Bentley Broadcasting Co. Ltd. (Ted Soskin) started CHQR on November 17. The station broadcast on 810 kHz with a power of 10,000 watts day and night, using four 305 foot towers. Studios and offices were at 1030 4th Street S.W. The call letters stood for “Calgary Has Quality Radio”. The format was “Good Music, Limited Commercials – Quality Radio for Quality People”.
W.J. (Bill) Pratt joined CHQR from the CBC.
On May 28, Bentley Broadcasting’s application for a new FM station (94.5 MHz with ERP of 100 kW) was denied.
CHQR joined the Standard Broadcast News service on October 1.
On March 25, Bentley Broadcasting Co. Ltd. was given approval to sell CHQR to Western Broadcasting Co. Ltd. Former owner Ted Soskin was appointed to Western's Board of Directors and continued to manage the station after the ownership transfer which took place on April 15.
In time, the Calgary station would operate under the corporate name, Radio QR Ltd.
On July 19, Radio QR Ltd. was granted a power increase for CHQR from 10,000 to 50,000 watts, using five 305 foot towers.
On October 22, the CRTC turned down an application that would have seen the transfer of effective control of Western Broadcasting Co. Ltd., owner of Radio QR Ltd., thru the transfer of 55.8% of the common shares of WBC from companies controlled individually or jointly by F. A. Griffiths, D. S. Owen and J. R. Peters - North Continent Communications Ltd. (26.3%), Doncaster Investments Ltd. (19.5%), Atlin Investments Ltd. (1.9%) and Peters Management Ltd. (0.3%) to J. Raymond Peters, on behalf of a company to be incorporated; and the entry into a voting trust agreement by the proposed shareholders of the company to be incorporated. This deal was tied in with a similar proposed transfer of Premier Cablevision Ltd. of which WBC held 26.1%.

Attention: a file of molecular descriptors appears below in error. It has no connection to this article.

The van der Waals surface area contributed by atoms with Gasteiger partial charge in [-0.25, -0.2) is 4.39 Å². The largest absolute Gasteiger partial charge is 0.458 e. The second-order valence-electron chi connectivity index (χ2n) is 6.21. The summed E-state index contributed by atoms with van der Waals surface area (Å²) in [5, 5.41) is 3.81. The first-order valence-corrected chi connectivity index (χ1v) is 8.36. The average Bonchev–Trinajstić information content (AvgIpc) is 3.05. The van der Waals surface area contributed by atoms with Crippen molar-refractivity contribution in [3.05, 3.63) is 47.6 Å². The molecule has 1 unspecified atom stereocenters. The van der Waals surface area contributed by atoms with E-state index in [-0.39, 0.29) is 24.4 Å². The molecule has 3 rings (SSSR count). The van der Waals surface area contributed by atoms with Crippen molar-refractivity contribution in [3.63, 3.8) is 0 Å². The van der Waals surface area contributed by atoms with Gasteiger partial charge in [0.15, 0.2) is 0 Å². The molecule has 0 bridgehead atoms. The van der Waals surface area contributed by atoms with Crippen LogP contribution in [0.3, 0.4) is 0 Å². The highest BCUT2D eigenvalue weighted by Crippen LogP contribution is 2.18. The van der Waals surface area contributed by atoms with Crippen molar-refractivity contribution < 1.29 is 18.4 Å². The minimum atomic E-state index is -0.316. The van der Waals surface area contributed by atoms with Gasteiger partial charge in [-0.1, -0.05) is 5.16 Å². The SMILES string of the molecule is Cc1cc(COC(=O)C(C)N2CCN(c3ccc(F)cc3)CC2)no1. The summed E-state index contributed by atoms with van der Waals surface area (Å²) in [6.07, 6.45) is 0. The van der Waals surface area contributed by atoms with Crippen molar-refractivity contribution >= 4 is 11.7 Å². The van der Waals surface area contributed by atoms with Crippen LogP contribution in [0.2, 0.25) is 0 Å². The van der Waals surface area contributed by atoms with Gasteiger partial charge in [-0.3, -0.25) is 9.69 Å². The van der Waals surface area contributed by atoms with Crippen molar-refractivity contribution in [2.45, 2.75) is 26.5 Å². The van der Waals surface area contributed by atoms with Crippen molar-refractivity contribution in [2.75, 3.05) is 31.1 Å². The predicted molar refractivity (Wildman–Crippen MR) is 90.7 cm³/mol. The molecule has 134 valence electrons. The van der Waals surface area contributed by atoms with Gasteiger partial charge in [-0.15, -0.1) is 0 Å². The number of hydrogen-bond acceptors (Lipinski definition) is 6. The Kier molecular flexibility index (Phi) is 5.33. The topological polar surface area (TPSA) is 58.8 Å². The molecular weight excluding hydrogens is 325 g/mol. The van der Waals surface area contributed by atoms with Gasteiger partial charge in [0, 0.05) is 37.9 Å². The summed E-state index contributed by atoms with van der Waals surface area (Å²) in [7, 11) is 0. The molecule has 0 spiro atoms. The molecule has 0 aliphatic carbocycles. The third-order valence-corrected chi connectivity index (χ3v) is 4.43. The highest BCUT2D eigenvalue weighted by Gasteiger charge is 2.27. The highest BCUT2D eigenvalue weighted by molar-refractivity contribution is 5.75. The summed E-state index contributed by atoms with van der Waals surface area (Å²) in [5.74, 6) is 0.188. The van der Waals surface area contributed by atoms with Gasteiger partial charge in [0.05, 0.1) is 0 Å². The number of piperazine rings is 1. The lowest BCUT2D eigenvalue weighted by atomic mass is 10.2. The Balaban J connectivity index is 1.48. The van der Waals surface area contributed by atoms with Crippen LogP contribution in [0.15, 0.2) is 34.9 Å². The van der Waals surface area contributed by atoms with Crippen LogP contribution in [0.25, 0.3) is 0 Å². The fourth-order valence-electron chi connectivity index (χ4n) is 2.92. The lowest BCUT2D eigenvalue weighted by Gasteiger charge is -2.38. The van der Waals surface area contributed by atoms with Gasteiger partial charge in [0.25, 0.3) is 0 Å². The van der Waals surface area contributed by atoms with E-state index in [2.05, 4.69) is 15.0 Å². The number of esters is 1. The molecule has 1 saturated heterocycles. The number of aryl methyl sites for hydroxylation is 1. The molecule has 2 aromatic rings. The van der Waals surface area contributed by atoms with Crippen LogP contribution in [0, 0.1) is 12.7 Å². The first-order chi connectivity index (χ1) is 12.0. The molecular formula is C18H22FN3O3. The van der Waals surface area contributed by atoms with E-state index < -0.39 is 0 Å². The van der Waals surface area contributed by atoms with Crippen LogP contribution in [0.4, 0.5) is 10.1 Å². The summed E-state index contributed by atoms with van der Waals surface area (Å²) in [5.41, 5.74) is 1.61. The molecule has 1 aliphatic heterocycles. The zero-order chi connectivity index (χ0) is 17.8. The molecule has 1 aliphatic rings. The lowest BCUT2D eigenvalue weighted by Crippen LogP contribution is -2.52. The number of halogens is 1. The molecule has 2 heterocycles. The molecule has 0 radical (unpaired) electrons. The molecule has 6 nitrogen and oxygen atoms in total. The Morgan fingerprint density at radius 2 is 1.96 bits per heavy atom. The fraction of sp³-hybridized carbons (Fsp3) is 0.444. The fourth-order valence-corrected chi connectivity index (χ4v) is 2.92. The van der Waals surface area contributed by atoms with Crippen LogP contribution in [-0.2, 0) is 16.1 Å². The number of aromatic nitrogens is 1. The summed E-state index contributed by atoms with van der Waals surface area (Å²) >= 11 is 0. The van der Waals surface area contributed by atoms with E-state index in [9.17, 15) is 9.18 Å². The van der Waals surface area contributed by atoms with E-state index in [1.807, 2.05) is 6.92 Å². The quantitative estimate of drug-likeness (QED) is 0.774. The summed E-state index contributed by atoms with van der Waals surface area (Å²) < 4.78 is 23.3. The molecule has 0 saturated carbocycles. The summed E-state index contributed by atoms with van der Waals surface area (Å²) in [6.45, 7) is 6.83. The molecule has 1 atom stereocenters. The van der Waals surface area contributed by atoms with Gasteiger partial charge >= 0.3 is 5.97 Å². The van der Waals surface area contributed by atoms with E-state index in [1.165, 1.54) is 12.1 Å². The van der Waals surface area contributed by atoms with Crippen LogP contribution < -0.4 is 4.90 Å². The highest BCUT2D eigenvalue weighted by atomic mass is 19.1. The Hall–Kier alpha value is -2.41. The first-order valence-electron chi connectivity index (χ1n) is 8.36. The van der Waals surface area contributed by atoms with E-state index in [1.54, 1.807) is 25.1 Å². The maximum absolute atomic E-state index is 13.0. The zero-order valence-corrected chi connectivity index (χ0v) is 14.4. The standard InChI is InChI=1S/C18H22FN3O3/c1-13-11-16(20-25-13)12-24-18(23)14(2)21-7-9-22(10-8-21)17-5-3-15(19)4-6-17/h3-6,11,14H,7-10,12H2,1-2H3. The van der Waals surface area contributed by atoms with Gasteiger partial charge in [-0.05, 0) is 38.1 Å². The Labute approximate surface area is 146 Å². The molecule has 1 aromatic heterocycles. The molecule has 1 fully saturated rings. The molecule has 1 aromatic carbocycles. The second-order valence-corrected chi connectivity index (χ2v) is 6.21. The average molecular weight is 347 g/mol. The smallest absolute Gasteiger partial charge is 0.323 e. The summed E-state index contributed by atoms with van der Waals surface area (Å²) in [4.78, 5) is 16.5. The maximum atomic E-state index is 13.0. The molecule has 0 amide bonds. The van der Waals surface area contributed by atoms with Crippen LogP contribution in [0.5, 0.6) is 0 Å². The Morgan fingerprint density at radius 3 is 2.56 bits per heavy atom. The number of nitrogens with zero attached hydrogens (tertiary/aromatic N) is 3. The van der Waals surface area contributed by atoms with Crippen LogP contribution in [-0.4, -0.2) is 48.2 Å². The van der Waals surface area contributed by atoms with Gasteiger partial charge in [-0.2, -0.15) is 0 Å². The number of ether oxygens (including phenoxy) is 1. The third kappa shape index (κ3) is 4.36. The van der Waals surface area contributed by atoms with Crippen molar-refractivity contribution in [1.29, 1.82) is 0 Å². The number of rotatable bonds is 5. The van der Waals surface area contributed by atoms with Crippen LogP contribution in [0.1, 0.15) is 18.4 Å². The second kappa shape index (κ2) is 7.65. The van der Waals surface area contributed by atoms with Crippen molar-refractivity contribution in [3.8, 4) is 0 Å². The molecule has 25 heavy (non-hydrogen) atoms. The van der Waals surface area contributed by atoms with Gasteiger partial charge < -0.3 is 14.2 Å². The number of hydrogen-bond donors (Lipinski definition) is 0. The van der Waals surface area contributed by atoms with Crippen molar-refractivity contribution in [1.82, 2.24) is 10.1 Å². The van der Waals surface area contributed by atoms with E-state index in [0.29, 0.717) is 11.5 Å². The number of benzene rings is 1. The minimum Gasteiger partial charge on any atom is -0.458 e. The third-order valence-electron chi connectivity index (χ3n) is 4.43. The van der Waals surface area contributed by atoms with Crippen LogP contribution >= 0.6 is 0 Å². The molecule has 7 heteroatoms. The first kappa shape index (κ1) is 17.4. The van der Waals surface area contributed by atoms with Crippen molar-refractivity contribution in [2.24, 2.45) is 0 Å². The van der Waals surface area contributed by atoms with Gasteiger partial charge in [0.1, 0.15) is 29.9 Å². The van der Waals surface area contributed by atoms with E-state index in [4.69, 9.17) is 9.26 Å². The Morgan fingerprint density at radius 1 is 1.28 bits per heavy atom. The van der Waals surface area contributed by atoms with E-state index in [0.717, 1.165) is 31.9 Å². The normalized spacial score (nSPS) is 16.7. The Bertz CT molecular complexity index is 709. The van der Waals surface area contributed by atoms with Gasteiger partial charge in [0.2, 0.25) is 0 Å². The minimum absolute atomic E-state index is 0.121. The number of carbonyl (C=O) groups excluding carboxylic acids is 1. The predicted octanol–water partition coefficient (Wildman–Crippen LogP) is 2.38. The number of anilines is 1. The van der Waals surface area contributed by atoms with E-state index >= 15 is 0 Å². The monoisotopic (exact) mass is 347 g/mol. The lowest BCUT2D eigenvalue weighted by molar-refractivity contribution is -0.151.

On June 21, QR Radio Ltd. was given permission to acquire CHQR from Radio QR Ltd. There was no change in ownership. These companies were wholly owned by WIC Western International Communications Ltd. which was controlled by Frank A. Griffiths thru his ownership of Western Broadcasting Co. Ltd.
CHQR began broadcasting in stereo.
CHQR moved its studios and offices to Palliser Square 1900-125 9th Avenue S. E.